One inquisitive omnivore’s journey towards healthier and more compassionate eating…
(ANIMAL WELFARE/VEGAN) St. Patrick’s Day is right around the corner. Time to dust off your best green garb, practice your blarney, and stock up on plenty of beer. Although that might be easier said than done if you’re trying to be vegan or vegetarian.
I was joking the other day when I said that I don’t need to worry about whether my alcohol is animal friendly or not—but as it turns out, I do. Many beers (and wines for that matter) are made with animal ingredients. Not only in the making of the product, like adding honey and dairy for flavor, but also when filtering the drinks prior to bottling.
During the filtering process, some companies use these ingredients to help clear particles and other impurities from their products:
- Isinglass, which comes from the swim bladders of fish
- Gelatin, a protein obtained by boiling cattle and pig skin
- Egg whites
- Bone char, basically burnt bones
- Insects, ground up and used in dyes for coloring
- Sea shells
- Pepsin, a stomach enzyme usually extracted from pigs and added to beer to control foam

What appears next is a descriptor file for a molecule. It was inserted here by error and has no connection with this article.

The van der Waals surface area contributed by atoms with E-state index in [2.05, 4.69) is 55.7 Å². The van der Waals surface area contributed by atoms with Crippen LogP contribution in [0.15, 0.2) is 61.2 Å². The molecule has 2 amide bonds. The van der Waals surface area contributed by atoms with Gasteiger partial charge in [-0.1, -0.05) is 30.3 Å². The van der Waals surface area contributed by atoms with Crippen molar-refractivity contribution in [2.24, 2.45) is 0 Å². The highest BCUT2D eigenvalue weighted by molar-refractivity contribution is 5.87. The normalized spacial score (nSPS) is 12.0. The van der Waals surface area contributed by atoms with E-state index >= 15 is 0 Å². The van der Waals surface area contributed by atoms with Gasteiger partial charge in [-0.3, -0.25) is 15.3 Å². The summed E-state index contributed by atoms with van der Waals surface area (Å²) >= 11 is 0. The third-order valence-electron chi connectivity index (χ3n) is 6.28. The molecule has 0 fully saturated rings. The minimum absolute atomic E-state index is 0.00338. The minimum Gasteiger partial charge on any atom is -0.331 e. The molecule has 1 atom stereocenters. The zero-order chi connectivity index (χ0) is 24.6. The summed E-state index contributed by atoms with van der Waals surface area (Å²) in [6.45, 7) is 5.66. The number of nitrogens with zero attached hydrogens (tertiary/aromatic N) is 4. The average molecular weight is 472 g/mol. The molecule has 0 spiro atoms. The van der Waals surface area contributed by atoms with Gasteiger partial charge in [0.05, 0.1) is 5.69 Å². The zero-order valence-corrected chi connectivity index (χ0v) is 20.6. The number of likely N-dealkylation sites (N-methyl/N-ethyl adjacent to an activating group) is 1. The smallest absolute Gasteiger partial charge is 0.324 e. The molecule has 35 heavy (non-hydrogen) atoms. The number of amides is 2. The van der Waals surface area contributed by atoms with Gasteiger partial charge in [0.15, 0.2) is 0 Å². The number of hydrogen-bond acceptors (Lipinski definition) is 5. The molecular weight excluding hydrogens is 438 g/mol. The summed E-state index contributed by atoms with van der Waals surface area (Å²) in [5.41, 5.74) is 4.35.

First of all, yuck. And secondly, what are our alternatives? Being the proud Irish girl that I am, forgoing the celebratory drink on St. Patrick’s Day isn’t really an option. Nor would I ask it of the estimated 133 million revelers expected to celebrate the day either.
Thankfully there are animal friendly beer options:
- Blue Moon Belgium White
- Bud Light
- Sierra Nevada Pale Ale
- Sierra Nevada Stout
- Nut Brown Ale
- Amstel Light
- O’Doul’s Premium Non-Alcoholic Brew
Though for some people, St. Paddy’s Day wouldn’t be complete without hoisting a few of the 13 million pints of Guinness estimated to be consumed on St. Patrick’s Day. Unfortunately, not a good choice if you want to be animal friendly—ingredients like gelatin have been a part of the company’s brewing process since the 1800s.
Instead, why not try Black Raven Morrighan Stout or Moylan’s Dragoons Dry Irish Stout? They’re described as having the similar cascading affect and creamy head that Guinness is famous for, without any of those nasty animal by-products.
This is just a sampling of vegan-friendly beers. For a more comprehensive list—including wines and liquor—go to Barnivore.com. What’s your favorite vegan beer?
— Lisa Singer, exclusive to Global Animal
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